Valparaíso has a split personality, it’s a place of contrasts. The gritty puerto versus the artsy hills. The blinding sun versus the late-evening light that turns the colourful buildings into a watercolour painting. The cheap meals versus the fancy menus. Cheap Escudo cerveza versus pricey wine bottles.
Mostly, you will spend your time bajar y subir. Up and down the impossibly steep streets, watching for cars that someone manage to navigate the hills—this is not an exercise for the faint of hearts.
The puerto area and the Muelle Prat, downhill, bear all the hallmarks of any industrial harbour with working class heroes. The dirty bars where you can imagine Captain Haddock having a drink (or several) after days at sea. The slot machines hidden in dark smelly rooms. The narrow alleys that smell of human urine and dog poop. The left-wing posters encouraging dock workers to unite, fight and rebel because anger makes people work harder. This part of Valparaíso, the few streets downhill, along the coast, are flat and relatively easy to navigate but they are dirty and messy. After a while, you get used to the graffiti-covered walls and the dust. This is just the way it is. Embrace it.
And then there are the hills. You can either climb the steep streets or take one of the old ascensores, providing they are working. For 100 pesos (0.25 cents) or 300 pesos for the fancier ones, you will get to step into an old wooden cabin that will haul you a few streets ups. “Where are the buttons of the elevator?” Mark asked the first time we took it. “Not buttons here, it’s either up or down!” I explained.
There are dozens of hostels in the hills and many more hotels, the Bed & Breakfast kind—no giant Hilton-style building so far, although the way things are going, I wouldn’t be surprised to see one being built on top of one of the hills one of these days. The walls are painted in bright cheery colours are there are murals depicting the city, cute characters and Chilean landmarks. There are also the not-so-inspired pieces of wisdom written here and there by drunk travelers, predictable messages of love, kind of funny observations, jokes.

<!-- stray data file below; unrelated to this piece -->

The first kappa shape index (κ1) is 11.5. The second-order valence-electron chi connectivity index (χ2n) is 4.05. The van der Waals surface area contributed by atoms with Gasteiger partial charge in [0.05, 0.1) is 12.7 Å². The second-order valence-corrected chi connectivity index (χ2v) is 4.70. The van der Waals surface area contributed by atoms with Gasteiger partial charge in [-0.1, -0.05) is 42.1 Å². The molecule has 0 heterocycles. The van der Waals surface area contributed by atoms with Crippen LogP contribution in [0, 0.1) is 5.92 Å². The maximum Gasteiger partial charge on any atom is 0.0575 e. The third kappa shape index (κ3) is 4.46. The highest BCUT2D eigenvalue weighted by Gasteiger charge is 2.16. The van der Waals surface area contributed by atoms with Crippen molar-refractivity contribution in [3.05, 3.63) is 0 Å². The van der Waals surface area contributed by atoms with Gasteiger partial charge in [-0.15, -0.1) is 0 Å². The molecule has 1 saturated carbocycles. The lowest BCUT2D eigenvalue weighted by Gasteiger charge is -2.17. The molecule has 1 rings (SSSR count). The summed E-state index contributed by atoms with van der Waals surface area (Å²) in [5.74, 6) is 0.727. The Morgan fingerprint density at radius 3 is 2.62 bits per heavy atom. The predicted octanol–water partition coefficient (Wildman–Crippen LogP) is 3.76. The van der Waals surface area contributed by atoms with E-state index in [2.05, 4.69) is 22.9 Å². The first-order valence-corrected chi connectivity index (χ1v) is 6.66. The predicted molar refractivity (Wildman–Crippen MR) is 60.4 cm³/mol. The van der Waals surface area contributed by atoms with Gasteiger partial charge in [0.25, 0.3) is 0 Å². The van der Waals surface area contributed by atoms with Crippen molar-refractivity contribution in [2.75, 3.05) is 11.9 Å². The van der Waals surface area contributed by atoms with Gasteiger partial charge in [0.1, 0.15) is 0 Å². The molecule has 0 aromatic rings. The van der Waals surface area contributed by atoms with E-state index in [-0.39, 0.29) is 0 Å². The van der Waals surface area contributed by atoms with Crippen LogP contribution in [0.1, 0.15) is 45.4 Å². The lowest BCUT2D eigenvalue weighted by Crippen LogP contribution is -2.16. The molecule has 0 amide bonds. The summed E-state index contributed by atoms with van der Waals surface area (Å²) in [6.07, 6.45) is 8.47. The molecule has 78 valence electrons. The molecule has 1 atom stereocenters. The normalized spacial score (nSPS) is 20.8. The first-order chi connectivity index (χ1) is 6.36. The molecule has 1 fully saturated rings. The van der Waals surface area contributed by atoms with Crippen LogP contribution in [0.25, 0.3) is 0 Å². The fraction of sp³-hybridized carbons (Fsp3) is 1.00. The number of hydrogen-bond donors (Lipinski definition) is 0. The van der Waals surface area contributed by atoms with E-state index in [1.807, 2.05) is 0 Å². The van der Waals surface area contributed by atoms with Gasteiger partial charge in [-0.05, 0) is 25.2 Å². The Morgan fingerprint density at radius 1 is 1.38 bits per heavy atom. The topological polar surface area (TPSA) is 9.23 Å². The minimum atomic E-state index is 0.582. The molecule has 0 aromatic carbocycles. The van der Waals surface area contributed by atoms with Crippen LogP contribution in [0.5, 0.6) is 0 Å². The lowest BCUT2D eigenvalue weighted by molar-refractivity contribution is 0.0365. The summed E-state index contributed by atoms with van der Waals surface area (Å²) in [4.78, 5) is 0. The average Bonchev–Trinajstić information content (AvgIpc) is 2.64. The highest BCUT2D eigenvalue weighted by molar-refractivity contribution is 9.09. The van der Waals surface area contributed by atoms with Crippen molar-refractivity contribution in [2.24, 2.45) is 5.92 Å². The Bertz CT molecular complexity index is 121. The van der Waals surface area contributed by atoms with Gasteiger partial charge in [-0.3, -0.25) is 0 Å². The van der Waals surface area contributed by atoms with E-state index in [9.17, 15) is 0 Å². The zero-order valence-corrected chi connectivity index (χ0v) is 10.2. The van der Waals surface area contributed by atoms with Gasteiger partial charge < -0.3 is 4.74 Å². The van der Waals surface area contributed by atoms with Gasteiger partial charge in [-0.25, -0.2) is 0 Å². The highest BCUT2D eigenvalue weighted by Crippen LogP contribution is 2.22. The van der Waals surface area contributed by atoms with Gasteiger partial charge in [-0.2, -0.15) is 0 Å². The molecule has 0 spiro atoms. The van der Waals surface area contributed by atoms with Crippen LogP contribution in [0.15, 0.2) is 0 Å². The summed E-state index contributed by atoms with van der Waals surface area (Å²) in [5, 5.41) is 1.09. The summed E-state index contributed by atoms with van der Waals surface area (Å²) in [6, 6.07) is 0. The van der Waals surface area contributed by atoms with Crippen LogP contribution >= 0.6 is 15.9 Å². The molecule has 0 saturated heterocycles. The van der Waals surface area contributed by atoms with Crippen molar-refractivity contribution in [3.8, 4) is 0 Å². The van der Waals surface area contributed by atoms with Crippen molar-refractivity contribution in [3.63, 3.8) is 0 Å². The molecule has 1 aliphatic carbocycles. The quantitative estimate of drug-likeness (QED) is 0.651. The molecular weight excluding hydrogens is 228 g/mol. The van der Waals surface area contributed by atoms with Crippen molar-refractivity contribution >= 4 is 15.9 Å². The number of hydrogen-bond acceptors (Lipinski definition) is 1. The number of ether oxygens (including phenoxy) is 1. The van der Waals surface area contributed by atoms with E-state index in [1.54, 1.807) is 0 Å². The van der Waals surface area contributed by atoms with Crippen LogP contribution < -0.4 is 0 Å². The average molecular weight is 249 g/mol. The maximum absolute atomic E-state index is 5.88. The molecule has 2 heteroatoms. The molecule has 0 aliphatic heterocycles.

Backpackers and travelers love the hills. Picturesque, unique, cozy are adjective you hear when people are sitting around (nobody speaks when climbing, trust me!). But the hill area isn’t that big, a handful of streets. Their natural appeal is reinforced by predictable gimmicks: the vegetarian restaurant, the guys selling Indian craft, the women dressed like hippies. There is broken glass everywhere because this is what you do at night in a port city: you drink. The city is a good metaphor of class struggle: downhill, sailors and harbour workers drink cheap booze and cheap beers in smelly bars; uphill, travelers drink fancy wine looking at the lights below. Two worlds that meet at the supermarket downhill when some need more beer and some need more cheese and ham.
The first hotel room we stayed in was tiny. There were two single beds we put together to make one big bed for the three of us. We didn’t have a chair or a table to put our stuff one so there was a giant pile of backpacks and clothes by the beds. No fridge so I had to run at the supermarket at 10:20 p.m., ten minutes before closing time, to buy yogurts and eat them kind of cold a couple of hours later. Then we moved to an hostel, a very old house with wooden floors, a piano and a jukebox. It was a bit noisy but relaxing.
We spent a few days going up and down, between the port and the hills, sleeping way too late and eating little because most restaurants were closed for mysterious reasons.
I think I belong downhill. Yet, the cerros are picturesque…